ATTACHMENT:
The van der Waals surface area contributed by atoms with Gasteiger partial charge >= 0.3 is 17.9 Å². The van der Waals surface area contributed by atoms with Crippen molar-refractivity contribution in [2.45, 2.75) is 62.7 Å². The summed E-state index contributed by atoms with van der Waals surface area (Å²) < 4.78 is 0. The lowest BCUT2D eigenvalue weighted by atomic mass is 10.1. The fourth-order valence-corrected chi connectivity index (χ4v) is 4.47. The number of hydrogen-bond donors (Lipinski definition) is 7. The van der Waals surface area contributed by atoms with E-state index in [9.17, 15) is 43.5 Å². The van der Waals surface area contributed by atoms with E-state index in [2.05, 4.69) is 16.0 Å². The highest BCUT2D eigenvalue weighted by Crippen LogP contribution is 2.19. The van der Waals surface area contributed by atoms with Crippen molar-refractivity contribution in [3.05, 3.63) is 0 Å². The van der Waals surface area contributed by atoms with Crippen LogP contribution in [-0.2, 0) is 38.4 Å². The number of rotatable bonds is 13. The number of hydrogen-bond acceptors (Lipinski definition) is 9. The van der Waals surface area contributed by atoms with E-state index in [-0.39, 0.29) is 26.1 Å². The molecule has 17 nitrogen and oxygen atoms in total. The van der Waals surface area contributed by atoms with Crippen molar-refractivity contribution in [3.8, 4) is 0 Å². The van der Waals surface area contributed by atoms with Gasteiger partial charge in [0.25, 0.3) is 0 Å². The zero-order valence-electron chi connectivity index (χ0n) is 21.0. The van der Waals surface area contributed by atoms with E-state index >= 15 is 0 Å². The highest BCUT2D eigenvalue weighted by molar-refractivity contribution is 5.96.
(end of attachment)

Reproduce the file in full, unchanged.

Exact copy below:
The van der Waals surface area contributed by atoms with Gasteiger partial charge >= 0.3 is 17.9 Å². The van der Waals surface area contributed by atoms with Crippen molar-refractivity contribution in [2.45, 2.75) is 62.7 Å². The summed E-state index contributed by atoms with van der Waals surface area (Å²) < 4.78 is 0. The lowest BCUT2D eigenvalue weighted by atomic mass is 10.1. The fourth-order valence-corrected chi connectivity index (χ4v) is 4.47. The number of hydrogen-bond donors (Lipinski definition) is 7. The van der Waals surface area contributed by atoms with E-state index in [9.17, 15) is 43.5 Å². The van der Waals surface area contributed by atoms with E-state index in [2.05, 4.69) is 16.0 Å². The highest BCUT2D eigenvalue weighted by Crippen LogP contribution is 2.19. The van der Waals surface area contributed by atoms with Crippen molar-refractivity contribution in [3.05, 3.63) is 0 Å². The van der Waals surface area contributed by atoms with Crippen LogP contribution in [-0.2, 0) is 38.4 Å². The number of rotatable bonds is 13. The number of hydrogen-bond acceptors (Lipinski definition) is 9. The van der Waals surface area contributed by atoms with E-state index in [-0.39, 0.29) is 26.1 Å². The molecule has 17 nitrogen and oxygen atoms in total. The van der Waals surface area contributed by atoms with Crippen molar-refractivity contribution in [3.8, 4) is 0 Å². The van der Waals surface area contributed by atoms with Gasteiger partial charge in [0.25, 0.3) is 0 Å². The zero-order valence-electron chi connectivity index (χ0n) is 21.0. The van der Waals surface area contributed by atoms with E-state index >= 15 is 0 Å². The highest BCUT2D eigenvalue weighted by molar-refractivity contribution is 5.96.